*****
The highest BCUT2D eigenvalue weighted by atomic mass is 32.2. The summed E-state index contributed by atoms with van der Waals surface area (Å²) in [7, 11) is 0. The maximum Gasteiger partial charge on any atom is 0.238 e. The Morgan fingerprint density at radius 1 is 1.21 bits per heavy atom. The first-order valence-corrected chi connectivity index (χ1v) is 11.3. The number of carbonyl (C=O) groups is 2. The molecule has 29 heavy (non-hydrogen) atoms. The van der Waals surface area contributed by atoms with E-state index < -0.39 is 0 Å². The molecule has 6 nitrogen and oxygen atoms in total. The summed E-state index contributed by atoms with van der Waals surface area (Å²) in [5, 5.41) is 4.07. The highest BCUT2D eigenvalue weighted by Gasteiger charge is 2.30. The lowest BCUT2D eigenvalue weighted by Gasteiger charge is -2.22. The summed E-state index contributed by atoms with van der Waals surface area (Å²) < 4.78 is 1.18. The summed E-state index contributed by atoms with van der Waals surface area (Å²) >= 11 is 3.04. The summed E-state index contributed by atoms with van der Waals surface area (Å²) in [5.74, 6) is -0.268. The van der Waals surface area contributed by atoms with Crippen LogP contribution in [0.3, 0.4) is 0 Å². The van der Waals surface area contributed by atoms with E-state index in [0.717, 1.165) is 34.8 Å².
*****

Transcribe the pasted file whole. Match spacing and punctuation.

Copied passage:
The highest BCUT2D eigenvalue weighted by atomic mass is 32.2. The summed E-state index contributed by atoms with van der Waals surface area (Å²) in [7, 11) is 0. The maximum Gasteiger partial charge on any atom is 0.238 e. The Morgan fingerprint density at radius 1 is 1.21 bits per heavy atom. The first-order valence-corrected chi connectivity index (χ1v) is 11.3. The number of carbonyl (C=O) groups is 2. The molecule has 29 heavy (non-hydrogen) atoms. The van der Waals surface area contributed by atoms with E-state index < -0.39 is 0 Å². The molecule has 6 nitrogen and oxygen atoms in total. The summed E-state index contributed by atoms with van der Waals surface area (Å²) in [5, 5.41) is 4.07. The highest BCUT2D eigenvalue weighted by Gasteiger charge is 2.30. The lowest BCUT2D eigenvalue weighted by Gasteiger charge is -2.22. The summed E-state index contributed by atoms with van der Waals surface area (Å²) < 4.78 is 1.18. The summed E-state index contributed by atoms with van der Waals surface area (Å²) >= 11 is 3.04. The summed E-state index contributed by atoms with van der Waals surface area (Å²) in [5.74, 6) is -0.268. The van der Waals surface area contributed by atoms with Crippen LogP contribution in [0.3, 0.4) is 0 Å². The van der Waals surface area contributed by atoms with E-state index in [0.717, 1.165) is 34.8 Å².